Split France kept waiting for government of 'new impulse'

2nd June 2005, Comments 0 comments

PARIS, June 2 (AFP) - French Prime Minister Dominique de Villepin continued behind the scenes negotiations to form a government Thursday, four days after the crisis caused by the rejection of the EU constitution, amid intense debate over the future of France's social and economic model.

PARIS, June 2 (AFP) - French Prime Minister Dominique de Villepin continued behind the scenes negotiations to form a government Thursday, four days after the crisis caused by the rejection of the EU constitution, amid intense debate over the future of France's social and economic model.  

The prime minister, who took office on Tuesday, held two hours of talks at the Elysee palace with President Jacques Chirac over the make-up of the new cabinet. An announcement was expected later Thursday or Friday.  

Several ministers from the outgoing government of Jean-Pierre Raffarin were likely to keep their places, including Michele Alliot-Marie at defence, Thierry Breton at finance and Jean-Louis Borloo at social cohesion, insiders said.  

Philippe Douste-Blazy, a cardiologist and outgoing minister of health, was tipped as the new foreign minister, replacing Michel Barnier.  

The only certainty was the inclusion of Nicolas Sarkozy, the powerful head of the ruling Union for a Popular Movement (UMP) and likely presidential candidate for the next elections in 2007. He was to return to the interior ministry where he served from 2002 to 2004, according to insiders.  

The change of government was triggered by the debacle of Sunday's referendum on the European constitution, in which voters took out their anger over unemployment, economic insecurity and the Brussels technocracy to inflict a stinging defeat for their ruling elite.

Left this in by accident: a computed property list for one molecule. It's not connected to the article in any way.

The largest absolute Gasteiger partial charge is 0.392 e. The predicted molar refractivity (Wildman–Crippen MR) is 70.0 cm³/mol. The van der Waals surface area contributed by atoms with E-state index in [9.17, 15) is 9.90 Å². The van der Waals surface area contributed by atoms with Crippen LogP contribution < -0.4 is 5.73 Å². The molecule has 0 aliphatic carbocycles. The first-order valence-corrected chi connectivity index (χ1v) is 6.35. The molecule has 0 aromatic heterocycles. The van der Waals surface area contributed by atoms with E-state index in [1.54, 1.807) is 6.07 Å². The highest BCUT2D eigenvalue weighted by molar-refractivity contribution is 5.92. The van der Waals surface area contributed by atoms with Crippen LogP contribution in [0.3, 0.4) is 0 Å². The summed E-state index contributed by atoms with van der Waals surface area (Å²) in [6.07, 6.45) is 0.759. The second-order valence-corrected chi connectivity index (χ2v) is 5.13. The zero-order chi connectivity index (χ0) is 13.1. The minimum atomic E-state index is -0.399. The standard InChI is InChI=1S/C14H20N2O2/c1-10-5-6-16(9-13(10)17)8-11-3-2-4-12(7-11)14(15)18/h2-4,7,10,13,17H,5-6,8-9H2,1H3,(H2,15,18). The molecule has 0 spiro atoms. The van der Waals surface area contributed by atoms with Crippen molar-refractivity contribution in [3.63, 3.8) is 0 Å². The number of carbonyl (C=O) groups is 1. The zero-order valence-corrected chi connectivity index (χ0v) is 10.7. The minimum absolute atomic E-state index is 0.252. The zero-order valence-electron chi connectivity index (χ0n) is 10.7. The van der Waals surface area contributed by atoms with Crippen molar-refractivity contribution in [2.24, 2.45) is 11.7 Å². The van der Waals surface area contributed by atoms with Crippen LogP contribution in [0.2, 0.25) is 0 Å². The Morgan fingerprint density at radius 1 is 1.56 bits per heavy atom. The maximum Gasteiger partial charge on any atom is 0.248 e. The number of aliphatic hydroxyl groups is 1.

Chirac immediately promised a "new impulse" focussing on job creation, and in a television interview Wednesday Villepin reiterated that his government's priority would be the "battle for employment."  

Promising to have produced results within 100 days - by early September - the prime minister said it was necessary to "remove the obstacles, remove the difficulties which exist in the labour market - both on the side of business and the side of job-seekers."  

Asked if he supported a shift to looser rules in the jobs market such as have helped bring down unemployment in Britain, Villepin said he was "a pragmatist deeply attached to the French model which reconciles solidarity with freedom of initiative."  

The focus on unemployment following Sunday's referendum has raised intensive debate over whether the so-called French social model of high welfare protection and tough restrictions on hiring and firing can ever bring down the country's current rate of 10.2 percent.  

Sarkozy - who is set to be number two in the government - openly calls for radical liberalisation of the system, but Villepin and Chirac remain wedded to the post-war model and fear massive social protests if they tinker with it, analysts said.  

Left-wingers who campaigned against the EU constitution warned the government that Sunday's no" vote was directed against "Anglo-Saxon" economics and that any attempt to dilute the French welfare system would be seen as a provocation.  

"Dominique de Villepin runs the risk of a serious social and political crisis if ... the massive vote against Europe's liberal direction results in the surrender of more social rights, especially on the labour code," said Henri Emmanuelli of the Socialist party.  

The left-wing Liberation newspaper lamented that the loss of the constitution could backfire for "no" voters by leaving Europe vulnerable to British-style liberal economic policies.  

"Now that the road of political union is cut, the only Plan B that will emerge for Europe is Tony Blair's - a vast free-trade zone with as little regulation as possible," it said. 

© AFP

Subject: French News

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